Peer group self-identification in samples of russian and U.S. adolescents

Steve Sussman, Ping Sun, Melissa Gunning, Meghan Moran, Pallav Pokhrel, Louise Rohrbach, Vadim Kniazev, Radik A. Masagutov

Research output: Contribution to journalArticlepeer-review

6 Scopus citations


Most peer group self-identification research has been conducted in the United States. This article examined the generalizability of self-identified group name research among teens in Ufa, a city in the Russian Federation. A cross-sectional, anonymous collection of data on group self-identification, drug use, addiction concern, sensation seeking, and self-rated school performance was collected from 365 10th grade youth in Ufa and 965 10th grade youth in the United States. The results supported the existence of peer group self-identification by youth in both countries and, in general, replicated the findings that youth who self-identify as a High Risk Youth, are relatively likely to use drugs, show greater concern about becoming an addict, report a greater sensation seeking preference, higher levels of depression, and poorer school performance. Implications of these results are discussed.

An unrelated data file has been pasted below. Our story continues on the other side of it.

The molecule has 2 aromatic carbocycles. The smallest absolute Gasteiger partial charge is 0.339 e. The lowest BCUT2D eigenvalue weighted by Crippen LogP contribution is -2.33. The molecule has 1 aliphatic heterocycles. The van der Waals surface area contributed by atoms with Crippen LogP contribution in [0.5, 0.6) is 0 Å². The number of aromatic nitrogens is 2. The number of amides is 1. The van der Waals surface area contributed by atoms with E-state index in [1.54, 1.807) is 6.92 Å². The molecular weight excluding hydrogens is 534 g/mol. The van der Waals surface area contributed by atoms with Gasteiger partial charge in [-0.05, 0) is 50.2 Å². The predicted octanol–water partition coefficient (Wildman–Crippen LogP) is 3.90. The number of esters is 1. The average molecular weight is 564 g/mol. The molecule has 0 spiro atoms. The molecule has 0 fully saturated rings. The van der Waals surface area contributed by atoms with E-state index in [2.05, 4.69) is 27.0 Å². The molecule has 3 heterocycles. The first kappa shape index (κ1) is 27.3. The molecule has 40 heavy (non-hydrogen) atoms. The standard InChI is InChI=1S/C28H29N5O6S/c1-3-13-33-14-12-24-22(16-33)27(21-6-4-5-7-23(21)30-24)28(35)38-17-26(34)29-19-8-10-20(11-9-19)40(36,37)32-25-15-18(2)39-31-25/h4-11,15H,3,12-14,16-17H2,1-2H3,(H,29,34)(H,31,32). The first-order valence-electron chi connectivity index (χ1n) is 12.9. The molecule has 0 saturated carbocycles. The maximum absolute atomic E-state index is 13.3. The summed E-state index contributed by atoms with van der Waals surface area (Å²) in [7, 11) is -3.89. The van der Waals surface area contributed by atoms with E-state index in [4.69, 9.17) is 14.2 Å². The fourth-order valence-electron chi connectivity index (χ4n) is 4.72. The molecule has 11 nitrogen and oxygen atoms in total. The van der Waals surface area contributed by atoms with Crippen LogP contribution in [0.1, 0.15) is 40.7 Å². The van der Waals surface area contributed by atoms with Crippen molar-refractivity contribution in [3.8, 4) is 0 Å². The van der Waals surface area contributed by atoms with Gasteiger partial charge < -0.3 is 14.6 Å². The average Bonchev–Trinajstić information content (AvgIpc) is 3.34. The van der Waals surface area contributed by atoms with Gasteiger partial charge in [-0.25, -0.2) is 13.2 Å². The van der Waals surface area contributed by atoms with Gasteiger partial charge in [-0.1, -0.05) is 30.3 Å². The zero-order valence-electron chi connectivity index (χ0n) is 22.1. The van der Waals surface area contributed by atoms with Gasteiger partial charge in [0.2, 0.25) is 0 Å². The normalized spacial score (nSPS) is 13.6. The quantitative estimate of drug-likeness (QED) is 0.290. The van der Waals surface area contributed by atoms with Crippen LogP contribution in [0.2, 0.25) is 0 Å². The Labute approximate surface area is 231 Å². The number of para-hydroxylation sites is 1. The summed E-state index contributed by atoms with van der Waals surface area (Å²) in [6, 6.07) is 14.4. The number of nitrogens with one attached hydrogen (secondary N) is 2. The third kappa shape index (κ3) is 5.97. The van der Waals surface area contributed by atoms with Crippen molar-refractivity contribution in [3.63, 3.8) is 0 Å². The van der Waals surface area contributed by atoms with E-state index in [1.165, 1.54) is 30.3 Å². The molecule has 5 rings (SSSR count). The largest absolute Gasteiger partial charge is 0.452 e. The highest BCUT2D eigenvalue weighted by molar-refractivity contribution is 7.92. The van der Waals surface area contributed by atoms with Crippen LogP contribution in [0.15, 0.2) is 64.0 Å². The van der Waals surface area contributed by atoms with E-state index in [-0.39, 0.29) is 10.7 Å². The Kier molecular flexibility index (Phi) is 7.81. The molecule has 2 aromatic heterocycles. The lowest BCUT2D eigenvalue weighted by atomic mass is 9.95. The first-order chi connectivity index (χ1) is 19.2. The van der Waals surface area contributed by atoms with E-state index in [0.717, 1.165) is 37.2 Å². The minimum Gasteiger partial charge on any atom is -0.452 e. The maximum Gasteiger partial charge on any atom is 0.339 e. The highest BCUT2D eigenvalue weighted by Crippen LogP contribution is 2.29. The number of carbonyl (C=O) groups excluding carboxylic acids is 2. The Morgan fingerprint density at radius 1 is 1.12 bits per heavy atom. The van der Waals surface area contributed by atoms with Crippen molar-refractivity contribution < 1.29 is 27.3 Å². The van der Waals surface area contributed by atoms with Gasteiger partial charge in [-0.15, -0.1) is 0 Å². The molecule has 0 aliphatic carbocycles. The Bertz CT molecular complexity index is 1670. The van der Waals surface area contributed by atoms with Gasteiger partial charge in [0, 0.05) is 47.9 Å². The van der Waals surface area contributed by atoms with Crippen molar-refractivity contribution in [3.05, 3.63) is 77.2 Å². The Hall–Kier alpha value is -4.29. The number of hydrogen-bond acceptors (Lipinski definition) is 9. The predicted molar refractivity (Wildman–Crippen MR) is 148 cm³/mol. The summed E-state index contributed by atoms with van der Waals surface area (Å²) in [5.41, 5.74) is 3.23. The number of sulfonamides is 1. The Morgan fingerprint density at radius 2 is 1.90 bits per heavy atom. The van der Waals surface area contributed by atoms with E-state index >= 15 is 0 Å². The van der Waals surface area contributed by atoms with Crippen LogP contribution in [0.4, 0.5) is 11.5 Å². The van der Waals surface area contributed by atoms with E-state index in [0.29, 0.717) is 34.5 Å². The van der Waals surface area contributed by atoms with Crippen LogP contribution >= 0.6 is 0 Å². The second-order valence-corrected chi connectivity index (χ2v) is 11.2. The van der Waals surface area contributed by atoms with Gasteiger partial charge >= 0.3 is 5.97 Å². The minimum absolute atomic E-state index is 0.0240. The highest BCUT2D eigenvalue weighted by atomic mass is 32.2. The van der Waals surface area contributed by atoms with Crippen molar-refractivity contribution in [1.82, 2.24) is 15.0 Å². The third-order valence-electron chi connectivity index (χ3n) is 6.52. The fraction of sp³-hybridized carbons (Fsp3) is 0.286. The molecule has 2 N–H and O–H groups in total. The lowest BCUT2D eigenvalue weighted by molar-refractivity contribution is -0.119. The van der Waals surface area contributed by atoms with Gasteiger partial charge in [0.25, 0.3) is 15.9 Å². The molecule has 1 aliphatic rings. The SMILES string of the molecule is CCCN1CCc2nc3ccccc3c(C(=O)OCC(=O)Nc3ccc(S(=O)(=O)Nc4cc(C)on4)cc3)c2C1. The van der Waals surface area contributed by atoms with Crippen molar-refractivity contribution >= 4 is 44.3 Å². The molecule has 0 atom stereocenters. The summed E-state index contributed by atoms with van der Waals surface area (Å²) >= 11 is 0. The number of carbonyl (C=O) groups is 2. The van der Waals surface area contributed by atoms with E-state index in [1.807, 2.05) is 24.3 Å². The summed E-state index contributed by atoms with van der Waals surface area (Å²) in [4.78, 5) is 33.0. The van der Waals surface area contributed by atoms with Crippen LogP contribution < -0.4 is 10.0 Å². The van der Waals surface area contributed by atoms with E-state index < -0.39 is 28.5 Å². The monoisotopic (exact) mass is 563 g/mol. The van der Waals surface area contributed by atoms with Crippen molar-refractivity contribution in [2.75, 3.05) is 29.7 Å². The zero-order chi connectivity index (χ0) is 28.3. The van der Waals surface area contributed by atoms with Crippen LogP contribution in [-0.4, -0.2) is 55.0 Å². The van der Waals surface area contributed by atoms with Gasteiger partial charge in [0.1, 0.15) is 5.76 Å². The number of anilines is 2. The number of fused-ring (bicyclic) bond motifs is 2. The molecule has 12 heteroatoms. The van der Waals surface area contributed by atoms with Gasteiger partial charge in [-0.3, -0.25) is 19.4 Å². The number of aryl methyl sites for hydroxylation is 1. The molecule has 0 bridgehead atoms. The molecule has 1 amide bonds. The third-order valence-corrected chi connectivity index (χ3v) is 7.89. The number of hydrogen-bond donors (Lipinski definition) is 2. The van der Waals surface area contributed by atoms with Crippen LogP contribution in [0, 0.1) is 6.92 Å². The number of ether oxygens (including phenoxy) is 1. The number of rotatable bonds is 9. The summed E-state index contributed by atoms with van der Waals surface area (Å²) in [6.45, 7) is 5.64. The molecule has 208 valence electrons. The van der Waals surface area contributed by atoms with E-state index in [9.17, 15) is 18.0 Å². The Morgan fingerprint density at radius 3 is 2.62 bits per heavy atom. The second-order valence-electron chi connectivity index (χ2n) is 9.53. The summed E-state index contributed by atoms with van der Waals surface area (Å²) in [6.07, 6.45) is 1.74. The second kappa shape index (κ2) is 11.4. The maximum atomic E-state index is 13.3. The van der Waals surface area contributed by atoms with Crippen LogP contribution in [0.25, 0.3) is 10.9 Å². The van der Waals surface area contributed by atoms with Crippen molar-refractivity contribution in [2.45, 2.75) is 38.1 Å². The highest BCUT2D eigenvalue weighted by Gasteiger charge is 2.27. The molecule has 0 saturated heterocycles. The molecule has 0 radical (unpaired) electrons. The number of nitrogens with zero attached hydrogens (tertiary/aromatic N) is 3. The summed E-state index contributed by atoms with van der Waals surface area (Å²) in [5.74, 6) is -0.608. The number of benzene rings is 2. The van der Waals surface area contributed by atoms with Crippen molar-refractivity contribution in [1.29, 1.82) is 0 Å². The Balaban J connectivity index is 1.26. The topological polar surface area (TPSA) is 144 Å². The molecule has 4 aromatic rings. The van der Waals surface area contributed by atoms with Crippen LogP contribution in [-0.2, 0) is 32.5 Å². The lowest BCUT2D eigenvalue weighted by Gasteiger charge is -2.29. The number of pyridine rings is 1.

Original languageEnglish (US)
Pages (from-to)203-215
Number of pages13
JournalJournal of drug education
Issue number2
StatePublished - Jan 1 2010
Externally publishedYes

ASJC Scopus subject areas

  • Medicine (miscellaneous)
  • Health(social science)
  • Public Health, Environmental and Occupational Health
  • Psychiatry and Mental health


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